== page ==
Manmohan Singh said on Friday said he will step down as the prime minister after the upcoming elections and will not run as candidate for the top executive role for Congress-led United Progressive Alliance (UPA), as widely anticipated. In his last address to the press as the prime minister, he also attempted a weak defence of the performance of his government.
While the media was rife with rumours that he will tender his resignation on Friday, Singh said: “In a few months’ time, after the general election, I will hand the baton over to a new prime minister. I hope it will be a UPA chosen prime minister, and our party will work to that end in the campaign for the general elections.”
He also stopped short of naming Rahul Gandhi as the PM candidate but added, “I am confident that the new generation of our leaders will also guide this great nation successfully through the uncharted and uncertain waters of global change.”
Although he refrained from making direct remarks in his official address, during the interaction he made a strong remark against the prime ministerial candidate of the opposition party Narendra Modi.
“Without going into the credentials of anyone, I think it will be disastrous for the country to have Narendra Modi as the PM,” according to Singh.
We went on to say that, “Strong leader does not mean you preside over the mass massacre of people in Ahmedabad.”
Talking about the economy, he said we are set for better times and the cycle of global economic growth is turning for the better. “Many of the steps we have taken to address our domestic constraints are coming into play. India’s own growth momentum will revive,” he said.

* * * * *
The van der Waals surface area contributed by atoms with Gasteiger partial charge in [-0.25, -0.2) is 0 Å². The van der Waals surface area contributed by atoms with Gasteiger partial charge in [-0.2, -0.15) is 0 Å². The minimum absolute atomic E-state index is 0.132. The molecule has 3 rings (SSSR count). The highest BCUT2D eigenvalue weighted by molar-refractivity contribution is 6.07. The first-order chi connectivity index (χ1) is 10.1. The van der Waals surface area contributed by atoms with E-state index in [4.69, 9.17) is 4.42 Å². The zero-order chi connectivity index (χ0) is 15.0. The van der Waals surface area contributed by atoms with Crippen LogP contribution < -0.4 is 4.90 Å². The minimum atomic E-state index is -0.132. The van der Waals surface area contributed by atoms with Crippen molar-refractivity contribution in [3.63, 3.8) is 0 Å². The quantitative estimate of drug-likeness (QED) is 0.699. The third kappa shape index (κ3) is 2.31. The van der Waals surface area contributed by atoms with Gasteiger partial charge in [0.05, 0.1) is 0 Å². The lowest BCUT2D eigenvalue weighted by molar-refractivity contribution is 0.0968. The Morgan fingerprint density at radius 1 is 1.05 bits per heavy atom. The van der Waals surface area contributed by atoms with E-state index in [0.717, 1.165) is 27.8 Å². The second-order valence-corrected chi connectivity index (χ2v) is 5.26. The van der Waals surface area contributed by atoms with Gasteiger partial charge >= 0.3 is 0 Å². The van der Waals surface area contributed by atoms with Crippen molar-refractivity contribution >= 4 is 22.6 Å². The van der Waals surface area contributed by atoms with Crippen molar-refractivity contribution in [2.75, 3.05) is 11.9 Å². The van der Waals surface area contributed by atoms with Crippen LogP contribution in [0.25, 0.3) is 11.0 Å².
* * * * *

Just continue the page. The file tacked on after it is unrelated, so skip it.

Singh also touched upon some key issues facing the country, including inflation. While noting the failure of the ruling government to control the persistent inflation, primarily led by food inflation, he said: “The worry about inflation is legitimate but we should also recognise that incomes for most people have increased faster than inflation. I have already mentioned that real wages in rural areas have increased faster than before.”
He also stressed on the growth during his tenure, “During my first term in office, India witnessed for the first time in its recorded history a short acceleration of the rate of economic growth to 9 per cent. This exceptional performance was followed by a slowdown initiated by the global financial crisis. Over the past couple of years, all emerging economies have experienced a slowdown. India was no exception.”
Singh went on to say that economies have ups and downs and one should not focus overly on the short term. “We should recognise that even if we include the years of slowdown, the rate of growth achieved in the past nine years, is the highest for any nine-year period,” he said.
The octogenarian expressed his disappointment over not achieving required results in generating employment in the crisis-ridden manufacturing sector, which is the key driver for Indian economy.
“This is an aspect of performance which we are working hard to correct. We need a much stronger effort in support of small and medium enterprises which can be a major source of good quality employment,” Singh said.
Talking about the burning issue of corruption, he said the government has taken major steps to change the existing procedures for allocation of spectrum and coal by shifting to auctions so that these problems do not arise in future.
“Where some decisions taken earlier, when allocations were made administratively, have come under question, they are being investigated. Any wrong doing will be punished through due process of law,” he said.
(Edited by Joby Puthuparampil Johnson)